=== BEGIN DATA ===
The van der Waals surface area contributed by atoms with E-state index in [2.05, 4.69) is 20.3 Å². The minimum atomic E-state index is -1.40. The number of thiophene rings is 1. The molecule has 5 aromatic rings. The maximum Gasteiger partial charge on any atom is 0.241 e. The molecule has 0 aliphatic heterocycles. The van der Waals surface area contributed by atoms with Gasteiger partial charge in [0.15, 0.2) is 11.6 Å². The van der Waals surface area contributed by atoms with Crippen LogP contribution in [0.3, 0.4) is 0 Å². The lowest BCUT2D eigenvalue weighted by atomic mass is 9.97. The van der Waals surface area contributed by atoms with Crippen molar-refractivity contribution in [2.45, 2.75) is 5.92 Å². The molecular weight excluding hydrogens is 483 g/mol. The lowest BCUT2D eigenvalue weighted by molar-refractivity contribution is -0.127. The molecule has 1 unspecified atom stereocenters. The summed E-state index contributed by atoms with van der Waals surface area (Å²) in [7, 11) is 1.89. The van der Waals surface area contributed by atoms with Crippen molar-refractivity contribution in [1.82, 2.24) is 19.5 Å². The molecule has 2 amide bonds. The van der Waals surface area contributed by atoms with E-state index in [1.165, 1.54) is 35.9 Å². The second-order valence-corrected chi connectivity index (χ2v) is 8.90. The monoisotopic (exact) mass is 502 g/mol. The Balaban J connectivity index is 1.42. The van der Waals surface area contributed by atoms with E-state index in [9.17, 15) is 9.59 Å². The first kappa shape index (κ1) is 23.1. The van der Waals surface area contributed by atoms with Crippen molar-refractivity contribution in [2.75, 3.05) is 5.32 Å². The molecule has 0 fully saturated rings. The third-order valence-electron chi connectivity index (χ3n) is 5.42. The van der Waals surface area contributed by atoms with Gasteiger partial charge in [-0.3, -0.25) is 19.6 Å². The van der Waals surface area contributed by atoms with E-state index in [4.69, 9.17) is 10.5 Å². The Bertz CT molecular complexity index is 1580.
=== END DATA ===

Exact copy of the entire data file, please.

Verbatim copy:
The van der Waals surface area contributed by atoms with E-state index in [2.05, 4.69) is 20.3 Å². The minimum atomic E-state index is -1.40. The number of thiophene rings is 1. The molecule has 5 aromatic rings. The maximum Gasteiger partial charge on any atom is 0.241 e. The molecule has 0 aliphatic heterocycles. The van der Waals surface area contributed by atoms with Gasteiger partial charge in [0.15, 0.2) is 11.6 Å². The van der Waals surface area contributed by atoms with Crippen LogP contribution in [0.3, 0.4) is 0 Å². The lowest BCUT2D eigenvalue weighted by atomic mass is 9.97. The van der Waals surface area contributed by atoms with Crippen molar-refractivity contribution in [2.45, 2.75) is 5.92 Å². The molecular weight excluding hydrogens is 483 g/mol. The lowest BCUT2D eigenvalue weighted by molar-refractivity contribution is -0.127. The molecule has 1 unspecified atom stereocenters. The summed E-state index contributed by atoms with van der Waals surface area (Å²) in [7, 11) is 1.89. The van der Waals surface area contributed by atoms with Crippen molar-refractivity contribution in [1.82, 2.24) is 19.5 Å². The molecule has 2 amide bonds. The van der Waals surface area contributed by atoms with E-state index in [1.165, 1.54) is 35.9 Å². The second-order valence-corrected chi connectivity index (χ2v) is 8.90. The monoisotopic (exact) mass is 502 g/mol. The Balaban J connectivity index is 1.42. The van der Waals surface area contributed by atoms with E-state index in [9.17, 15) is 9.59 Å². The first kappa shape index (κ1) is 23.1. The van der Waals surface area contributed by atoms with Crippen molar-refractivity contribution in [2.75, 3.05) is 5.32 Å². The molecule has 0 fully saturated rings. The third-order valence-electron chi connectivity index (χ3n) is 5.42. The van der Waals surface area contributed by atoms with Gasteiger partial charge in [-0.3, -0.25) is 19.6 Å². The van der Waals surface area contributed by atoms with E-state index in [4.69, 9.17) is 10.5 Å². The Bertz CT molecular complexity index is 1580.